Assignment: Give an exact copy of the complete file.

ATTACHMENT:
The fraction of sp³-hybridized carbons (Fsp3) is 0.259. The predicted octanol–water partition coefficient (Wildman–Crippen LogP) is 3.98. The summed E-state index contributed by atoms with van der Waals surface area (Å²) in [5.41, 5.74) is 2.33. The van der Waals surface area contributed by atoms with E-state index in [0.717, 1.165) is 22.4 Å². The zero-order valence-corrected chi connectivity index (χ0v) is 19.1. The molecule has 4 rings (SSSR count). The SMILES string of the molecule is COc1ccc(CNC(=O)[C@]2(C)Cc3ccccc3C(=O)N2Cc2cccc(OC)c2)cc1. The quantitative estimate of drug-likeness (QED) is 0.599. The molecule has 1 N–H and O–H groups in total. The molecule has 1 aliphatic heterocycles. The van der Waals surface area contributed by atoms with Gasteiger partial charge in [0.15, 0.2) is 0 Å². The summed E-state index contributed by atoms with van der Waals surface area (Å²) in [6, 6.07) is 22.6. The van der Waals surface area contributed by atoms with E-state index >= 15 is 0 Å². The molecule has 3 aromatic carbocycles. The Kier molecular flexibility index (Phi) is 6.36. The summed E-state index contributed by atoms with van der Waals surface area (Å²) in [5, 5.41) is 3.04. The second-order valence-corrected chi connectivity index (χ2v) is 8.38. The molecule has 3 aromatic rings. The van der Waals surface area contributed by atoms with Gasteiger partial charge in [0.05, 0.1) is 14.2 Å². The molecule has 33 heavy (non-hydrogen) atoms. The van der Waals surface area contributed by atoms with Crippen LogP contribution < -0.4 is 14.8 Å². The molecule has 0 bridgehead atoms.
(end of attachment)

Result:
The fraction of sp³-hybridized carbons (Fsp3) is 0.259. The predicted octanol–water partition coefficient (Wildman–Crippen LogP) is 3.98. The summed E-state index contributed by atoms with van der Waals surface area (Å²) in [5.41, 5.74) is 2.33. The van der Waals surface area contributed by atoms with E-state index in [0.717, 1.165) is 22.4 Å². The zero-order valence-corrected chi connectivity index (χ0v) is 19.1. The molecule has 4 rings (SSSR count). The SMILES string of the molecule is COc1ccc(CNC(=O)[C@]2(C)Cc3ccccc3C(=O)N2Cc2cccc(OC)c2)cc1. The quantitative estimate of drug-likeness (QED) is 0.599. The molecule has 1 N–H and O–H groups in total. The molecule has 1 aliphatic heterocycles. The van der Waals surface area contributed by atoms with Gasteiger partial charge in [0.15, 0.2) is 0 Å². The summed E-state index contributed by atoms with van der Waals surface area (Å²) in [6, 6.07) is 22.6. The van der Waals surface area contributed by atoms with E-state index >= 15 is 0 Å². The molecule has 3 aromatic carbocycles. The Kier molecular flexibility index (Phi) is 6.36. The summed E-state index contributed by atoms with van der Waals surface area (Å²) in [5, 5.41) is 3.04. The second-order valence-corrected chi connectivity index (χ2v) is 8.38. The molecule has 3 aromatic rings. The van der Waals surface area contributed by atoms with Gasteiger partial charge in [0.05, 0.1) is 14.2 Å². The molecule has 33 heavy (non-hydrogen) atoms. The van der Waals surface area contributed by atoms with Crippen LogP contribution < -0.4 is 14.8 Å². The molecule has 0 bridgehead atoms.